FNAC Fine needle aspiration cytology
H&E Hematoxylin and Eosin

Conflict of interest

None to declare.


Ethical approval

The authors were exempted from ethical approval from the Institutional Ethical Review Board of Al-Aleem Medical College Lahore, Pakistan, as this case report is published primarily for educational purposes rather than research, and the data were collected as part of routine care. Permission was granted by the concerned Head of the Department for publication and the Editorial Board verified all the original clinical records including the consent from the patients.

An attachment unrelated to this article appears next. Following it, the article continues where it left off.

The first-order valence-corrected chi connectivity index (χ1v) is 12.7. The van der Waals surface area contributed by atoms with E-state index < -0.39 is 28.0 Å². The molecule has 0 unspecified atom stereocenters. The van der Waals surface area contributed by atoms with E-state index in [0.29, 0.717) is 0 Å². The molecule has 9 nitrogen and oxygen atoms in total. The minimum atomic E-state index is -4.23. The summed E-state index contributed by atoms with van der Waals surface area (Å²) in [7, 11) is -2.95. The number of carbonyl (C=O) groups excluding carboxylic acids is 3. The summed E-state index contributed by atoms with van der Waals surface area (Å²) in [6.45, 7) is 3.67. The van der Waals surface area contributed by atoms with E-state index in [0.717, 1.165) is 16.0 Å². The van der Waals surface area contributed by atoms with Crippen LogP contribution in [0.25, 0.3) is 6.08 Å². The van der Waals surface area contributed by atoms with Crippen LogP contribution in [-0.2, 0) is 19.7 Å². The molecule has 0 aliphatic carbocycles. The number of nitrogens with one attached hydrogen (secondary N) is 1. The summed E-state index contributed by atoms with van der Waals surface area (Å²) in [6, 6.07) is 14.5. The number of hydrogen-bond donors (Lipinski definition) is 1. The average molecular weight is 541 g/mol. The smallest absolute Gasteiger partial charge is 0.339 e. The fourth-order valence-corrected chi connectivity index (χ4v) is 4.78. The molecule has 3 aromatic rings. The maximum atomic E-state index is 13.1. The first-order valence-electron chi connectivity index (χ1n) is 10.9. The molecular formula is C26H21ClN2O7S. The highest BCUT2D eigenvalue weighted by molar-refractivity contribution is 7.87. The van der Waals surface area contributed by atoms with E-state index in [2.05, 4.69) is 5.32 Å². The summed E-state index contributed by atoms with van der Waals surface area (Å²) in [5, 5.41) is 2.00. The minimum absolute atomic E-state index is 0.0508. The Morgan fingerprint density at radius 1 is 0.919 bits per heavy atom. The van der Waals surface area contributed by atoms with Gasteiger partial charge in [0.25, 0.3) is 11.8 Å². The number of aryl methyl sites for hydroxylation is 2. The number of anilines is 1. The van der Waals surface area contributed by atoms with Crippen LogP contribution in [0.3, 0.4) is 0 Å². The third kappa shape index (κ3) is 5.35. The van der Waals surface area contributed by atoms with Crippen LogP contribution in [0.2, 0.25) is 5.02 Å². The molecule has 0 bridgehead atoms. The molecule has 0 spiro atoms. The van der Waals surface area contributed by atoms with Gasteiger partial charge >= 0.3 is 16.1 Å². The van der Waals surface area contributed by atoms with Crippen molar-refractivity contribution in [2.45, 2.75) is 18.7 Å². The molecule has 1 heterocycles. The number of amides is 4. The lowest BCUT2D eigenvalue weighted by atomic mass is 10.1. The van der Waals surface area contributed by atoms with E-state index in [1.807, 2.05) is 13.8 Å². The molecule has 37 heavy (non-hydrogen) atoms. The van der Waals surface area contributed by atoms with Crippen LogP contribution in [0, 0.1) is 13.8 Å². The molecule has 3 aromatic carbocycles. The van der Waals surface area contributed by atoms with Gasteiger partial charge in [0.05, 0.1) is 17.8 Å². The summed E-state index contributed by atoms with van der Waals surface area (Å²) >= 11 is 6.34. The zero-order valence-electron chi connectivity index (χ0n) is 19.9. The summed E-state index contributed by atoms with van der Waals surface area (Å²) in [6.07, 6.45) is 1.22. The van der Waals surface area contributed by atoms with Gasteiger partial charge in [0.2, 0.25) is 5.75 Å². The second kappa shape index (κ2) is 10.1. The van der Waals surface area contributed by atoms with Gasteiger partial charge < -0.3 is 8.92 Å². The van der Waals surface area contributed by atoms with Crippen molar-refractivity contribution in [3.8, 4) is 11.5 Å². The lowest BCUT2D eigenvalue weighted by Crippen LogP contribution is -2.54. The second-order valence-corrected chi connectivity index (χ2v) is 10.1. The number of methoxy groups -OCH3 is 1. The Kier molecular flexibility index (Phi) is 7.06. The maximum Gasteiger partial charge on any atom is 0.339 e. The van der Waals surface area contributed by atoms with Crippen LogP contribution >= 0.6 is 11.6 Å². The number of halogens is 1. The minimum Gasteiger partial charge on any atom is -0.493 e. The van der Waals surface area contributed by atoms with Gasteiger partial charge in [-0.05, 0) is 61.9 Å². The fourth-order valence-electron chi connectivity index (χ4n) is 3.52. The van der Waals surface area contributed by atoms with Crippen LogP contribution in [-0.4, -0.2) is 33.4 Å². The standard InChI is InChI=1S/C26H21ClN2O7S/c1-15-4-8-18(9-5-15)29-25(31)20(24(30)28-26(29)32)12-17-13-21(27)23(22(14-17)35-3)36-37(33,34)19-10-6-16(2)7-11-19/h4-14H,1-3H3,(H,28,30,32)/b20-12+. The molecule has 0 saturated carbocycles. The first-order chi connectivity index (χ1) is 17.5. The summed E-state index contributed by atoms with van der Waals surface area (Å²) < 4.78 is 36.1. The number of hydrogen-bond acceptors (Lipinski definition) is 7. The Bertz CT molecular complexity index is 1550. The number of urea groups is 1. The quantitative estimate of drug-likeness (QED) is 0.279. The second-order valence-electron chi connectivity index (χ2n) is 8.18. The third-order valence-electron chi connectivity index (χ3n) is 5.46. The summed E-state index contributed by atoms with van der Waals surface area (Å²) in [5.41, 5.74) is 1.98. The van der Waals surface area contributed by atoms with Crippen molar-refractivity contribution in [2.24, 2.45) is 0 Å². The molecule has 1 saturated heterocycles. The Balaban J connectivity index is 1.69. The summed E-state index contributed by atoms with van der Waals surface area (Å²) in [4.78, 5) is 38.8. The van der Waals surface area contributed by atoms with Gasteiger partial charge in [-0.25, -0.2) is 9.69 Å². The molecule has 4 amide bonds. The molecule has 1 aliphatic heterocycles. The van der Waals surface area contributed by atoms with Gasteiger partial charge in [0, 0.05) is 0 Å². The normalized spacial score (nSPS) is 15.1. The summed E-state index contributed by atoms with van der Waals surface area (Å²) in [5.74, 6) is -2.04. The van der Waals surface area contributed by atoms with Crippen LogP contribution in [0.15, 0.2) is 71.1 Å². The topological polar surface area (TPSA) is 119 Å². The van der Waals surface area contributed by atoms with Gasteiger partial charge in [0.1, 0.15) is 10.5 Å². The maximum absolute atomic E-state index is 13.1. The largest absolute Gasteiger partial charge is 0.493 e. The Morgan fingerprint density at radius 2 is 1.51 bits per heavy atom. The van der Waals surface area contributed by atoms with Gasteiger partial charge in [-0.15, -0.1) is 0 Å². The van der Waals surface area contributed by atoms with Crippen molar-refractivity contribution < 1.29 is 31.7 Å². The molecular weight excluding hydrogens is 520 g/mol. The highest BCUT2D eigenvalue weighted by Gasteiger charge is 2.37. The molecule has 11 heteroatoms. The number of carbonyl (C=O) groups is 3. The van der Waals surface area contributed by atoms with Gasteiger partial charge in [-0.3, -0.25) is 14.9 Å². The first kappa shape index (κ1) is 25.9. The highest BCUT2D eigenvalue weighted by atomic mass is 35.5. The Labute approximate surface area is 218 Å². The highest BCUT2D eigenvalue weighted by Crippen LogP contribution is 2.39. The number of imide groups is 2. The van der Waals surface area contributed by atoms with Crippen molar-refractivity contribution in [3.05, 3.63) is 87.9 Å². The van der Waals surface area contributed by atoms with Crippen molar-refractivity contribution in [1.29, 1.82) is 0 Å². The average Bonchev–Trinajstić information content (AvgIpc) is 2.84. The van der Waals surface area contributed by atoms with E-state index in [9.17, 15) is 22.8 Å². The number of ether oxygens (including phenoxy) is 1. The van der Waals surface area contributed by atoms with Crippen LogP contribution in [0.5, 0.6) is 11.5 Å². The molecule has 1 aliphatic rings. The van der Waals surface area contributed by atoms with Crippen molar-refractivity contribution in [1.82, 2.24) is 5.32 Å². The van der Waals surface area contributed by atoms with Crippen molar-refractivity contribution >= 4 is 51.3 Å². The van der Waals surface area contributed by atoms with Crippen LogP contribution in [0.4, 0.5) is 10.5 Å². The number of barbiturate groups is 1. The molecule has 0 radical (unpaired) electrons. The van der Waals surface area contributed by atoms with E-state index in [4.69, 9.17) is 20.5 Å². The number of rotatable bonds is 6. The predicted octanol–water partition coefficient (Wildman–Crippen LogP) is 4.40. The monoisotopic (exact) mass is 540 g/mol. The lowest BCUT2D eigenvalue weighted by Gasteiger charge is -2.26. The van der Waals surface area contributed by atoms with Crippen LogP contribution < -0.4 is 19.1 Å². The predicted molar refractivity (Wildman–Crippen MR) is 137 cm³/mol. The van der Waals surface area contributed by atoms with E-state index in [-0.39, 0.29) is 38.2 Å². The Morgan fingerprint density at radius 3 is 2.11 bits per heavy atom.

Authors’ contributions

FI: Conception and drafting of the manuscript, critical intellectual input, and revisions.

FI. GR: Acquisition and interpretation of data

ALL AUTHORS: Approval of the final version of the manuscript to be published.


Authors’ Details

Firdous Iqbal1, Gul e Rana2

  1. Assistant Professor, Department of Histopathology, University of Health Sciences, Lahore, Pakistan
  2. Postgraduate trainee, Department of Histopathology, Al-Aleem Medical College/Gulab Devi Hospital, Lahore, Pakistan